4. John Burgess says:

    Thanks to Dave for linking to my piece.

    I certainly don’t see the KSA following in the path of Tunisia or Libya. One of the reasons it won’t is that King Abdullah is truly a popular figure. He does not have a past replete with corruption or underhanded dealings and has made a very public point of ensuring that his sons don’t either. He is, and is seen as pious, always a crowd-pleaser in the country. But even there, he has sought to lessen social intolerance. He’s certainly offered the Eastern Province Shi’ites the best deal they’ve ever had–though that’s not necessarily saying he’s given them everything they want or deserve. He’s even paid attention to the ‘other’ Shi’ites, those Ahmadis in the southwestern province of Najran.

    I don’t see expats workers as players in the political equation at all. They can all have their visas canceled overnight and be shoved onto boats and planes as fast as they can be boarded. Yet those expat workers, no matter how sub-standard their condition, are unlikely to revolt because what they have in the KSA is still better than what they fled in their home countries.

    The ‘stake holders’ (God, I hate that phrase!) in the KSA are generally seen as comprised of the Al-Saud family, the merchants on both coasts, the rising middle class, the clerical establishment, and the tribes. Young Saudis are wedging their way in, but are still politically naive (not that that ever stopped a revolution, of course). While they may have the technological means to foment dissent, they lack a coherent picture of what they actually want. At most, it’s just, “not this”. Oh, they want jobs, an income sufficient to marry, some sort of future they can picture in their own minds, of course. But rioting on the streets isn’t going to bring those about. They aren’t being gouged the way Tunisians were; they aren’t being oppressed by the state–though they are, certainly, being limited–as the Egyptians.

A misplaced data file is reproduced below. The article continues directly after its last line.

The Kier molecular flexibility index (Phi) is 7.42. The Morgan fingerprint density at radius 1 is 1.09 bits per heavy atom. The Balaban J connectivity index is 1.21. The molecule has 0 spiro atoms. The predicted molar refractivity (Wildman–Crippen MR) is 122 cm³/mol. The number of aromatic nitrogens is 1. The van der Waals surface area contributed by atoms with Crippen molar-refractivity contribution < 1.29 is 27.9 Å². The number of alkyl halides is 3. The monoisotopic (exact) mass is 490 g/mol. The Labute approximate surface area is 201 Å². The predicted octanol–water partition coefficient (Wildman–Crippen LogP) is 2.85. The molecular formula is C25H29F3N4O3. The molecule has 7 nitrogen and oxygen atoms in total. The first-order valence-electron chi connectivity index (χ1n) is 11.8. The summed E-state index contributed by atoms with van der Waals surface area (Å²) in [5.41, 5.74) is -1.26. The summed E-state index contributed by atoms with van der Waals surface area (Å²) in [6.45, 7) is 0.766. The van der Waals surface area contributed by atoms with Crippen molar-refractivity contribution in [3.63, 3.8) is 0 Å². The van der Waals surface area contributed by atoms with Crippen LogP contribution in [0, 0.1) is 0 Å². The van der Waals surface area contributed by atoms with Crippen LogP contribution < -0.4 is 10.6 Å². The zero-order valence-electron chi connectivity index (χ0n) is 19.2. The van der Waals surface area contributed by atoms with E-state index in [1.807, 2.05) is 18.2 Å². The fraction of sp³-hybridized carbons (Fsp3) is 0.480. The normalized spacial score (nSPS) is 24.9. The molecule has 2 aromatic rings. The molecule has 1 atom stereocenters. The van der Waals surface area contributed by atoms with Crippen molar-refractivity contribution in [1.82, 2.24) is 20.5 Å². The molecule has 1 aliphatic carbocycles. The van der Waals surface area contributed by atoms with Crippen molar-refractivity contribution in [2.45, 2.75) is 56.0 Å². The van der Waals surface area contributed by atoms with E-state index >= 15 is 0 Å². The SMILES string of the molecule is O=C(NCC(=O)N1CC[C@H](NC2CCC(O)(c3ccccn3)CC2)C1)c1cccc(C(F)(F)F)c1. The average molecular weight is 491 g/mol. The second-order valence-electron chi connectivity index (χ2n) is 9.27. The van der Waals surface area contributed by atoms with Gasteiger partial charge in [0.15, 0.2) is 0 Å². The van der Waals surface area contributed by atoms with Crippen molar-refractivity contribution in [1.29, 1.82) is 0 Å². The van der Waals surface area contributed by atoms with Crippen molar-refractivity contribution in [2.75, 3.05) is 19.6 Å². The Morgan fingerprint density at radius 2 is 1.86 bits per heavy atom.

I truly expect to see reforms–social, economic, political–to be hitting a higher gear. The Al-Saud, and particularly this king, are not stupid. They see a dynasty worth preserving, not an individual worth protecting at all costs. They got rid of an ineffectual king (Saud) back in the 60s and would do it again, in a heartbeat, if necessary. Right now, Abdullah is the best thing the family has going for it. I suspect his reforms are going to be allowed to take place much more easily now.

  5. Dave Schuler says:

    When I mentioned “ex-pats” I didn’t mean people from other countries working in the KSA. I meant Saudis studying, working, or living overseas. I believe there’s quite a number of them and I suspect that they have views distinct from those of other Saudis.

  6. John Burgess says:

    Dave: Got it. But no.

    Even Saudis living/working/studying outside the KSA are not terribly upset about the state of affairs. There are dissidents who really do need to stay outside the country; there are political exiles. But the KSA still is among the top countries in the world whose citizens, having obtained a temporary (business or student) visa for the US all return home. You don’t have to search Saudi media very deeply to find Saudi women’s sighs of relief when they get back home, to a ‘safe’ culture, and away from the constant worry about what sort of unintentional signals they might have been sending while abroad.

    Sure, most Saudis like many aspects of life outside the Kingdom, ranging from women’s driving to being able to go to a movie. But they still go home at the end of their stays.

  7. Lorne Marr says:

    Saudi Arabia can no longer exist in bubble while the revolutionary movements are on the rise in the neighboring countries. And the reforms promised by the Saudi Arabian king are only a temporary solution to the desperate situation in which many people of the country have found themselves.

  8. anjin-san says:

    Good thing we have crap public transportation and weak gas mileage standards…